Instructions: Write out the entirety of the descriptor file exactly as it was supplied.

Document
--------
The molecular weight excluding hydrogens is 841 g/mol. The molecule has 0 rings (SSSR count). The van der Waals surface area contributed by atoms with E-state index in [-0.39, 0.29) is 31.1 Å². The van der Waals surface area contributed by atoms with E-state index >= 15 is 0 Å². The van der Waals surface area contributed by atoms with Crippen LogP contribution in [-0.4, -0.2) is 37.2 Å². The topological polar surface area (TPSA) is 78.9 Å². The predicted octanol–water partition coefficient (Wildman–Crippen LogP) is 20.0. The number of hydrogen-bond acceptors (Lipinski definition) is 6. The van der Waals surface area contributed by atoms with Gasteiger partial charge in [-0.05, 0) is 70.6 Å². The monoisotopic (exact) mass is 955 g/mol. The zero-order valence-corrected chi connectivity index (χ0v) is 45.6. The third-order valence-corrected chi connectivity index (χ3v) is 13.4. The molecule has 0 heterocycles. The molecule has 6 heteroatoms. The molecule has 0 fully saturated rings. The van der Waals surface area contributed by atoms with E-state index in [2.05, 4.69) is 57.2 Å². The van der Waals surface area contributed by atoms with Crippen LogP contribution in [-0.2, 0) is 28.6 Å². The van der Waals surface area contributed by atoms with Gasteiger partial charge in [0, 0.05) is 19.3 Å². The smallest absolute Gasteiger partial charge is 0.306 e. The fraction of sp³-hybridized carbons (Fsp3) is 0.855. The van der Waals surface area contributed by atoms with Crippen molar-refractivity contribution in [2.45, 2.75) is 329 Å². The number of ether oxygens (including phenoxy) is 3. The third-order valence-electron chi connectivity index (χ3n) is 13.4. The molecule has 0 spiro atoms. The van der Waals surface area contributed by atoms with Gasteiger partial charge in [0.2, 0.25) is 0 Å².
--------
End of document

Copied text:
The molecular weight excluding hydrogens is 841 g/mol. The molecule has 0 rings (SSSR count). The van der Waals surface area contributed by atoms with E-state index in [-0.39, 0.29) is 31.1 Å². The van der Waals surface area contributed by atoms with E-state index >= 15 is 0 Å². The van der Waals surface area contributed by atoms with Crippen LogP contribution in [-0.4, -0.2) is 37.2 Å². The topological polar surface area (TPSA) is 78.9 Å². The predicted octanol–water partition coefficient (Wildman–Crippen LogP) is 20.0. The number of hydrogen-bond acceptors (Lipinski definition) is 6. The van der Waals surface area contributed by atoms with Gasteiger partial charge in [-0.05, 0) is 70.6 Å². The monoisotopic (exact) mass is 955 g/mol. The zero-order valence-corrected chi connectivity index (χ0v) is 45.6. The third-order valence-corrected chi connectivity index (χ3v) is 13.4. The molecule has 0 heterocycles. The molecule has 6 heteroatoms. The molecule has 0 fully saturated rings. The van der Waals surface area contributed by atoms with E-state index in [2.05, 4.69) is 57.2 Å². The van der Waals surface area contributed by atoms with Crippen LogP contribution in [-0.2, 0) is 28.6 Å². The van der Waals surface area contributed by atoms with Gasteiger partial charge in [0, 0.05) is 19.3 Å². The smallest absolute Gasteiger partial charge is 0.306 e. The fraction of sp³-hybridized carbons (Fsp3) is 0.855. The van der Waals surface area contributed by atoms with Crippen molar-refractivity contribution in [2.45, 2.75) is 329 Å². The number of ether oxygens (including phenoxy) is 3. The third-order valence-electron chi connectivity index (χ3n) is 13.4. The molecule has 0 spiro atoms. The van der Waals surface area contributed by atoms with Gasteiger partial charge in [0.2, 0.25) is 0 Å².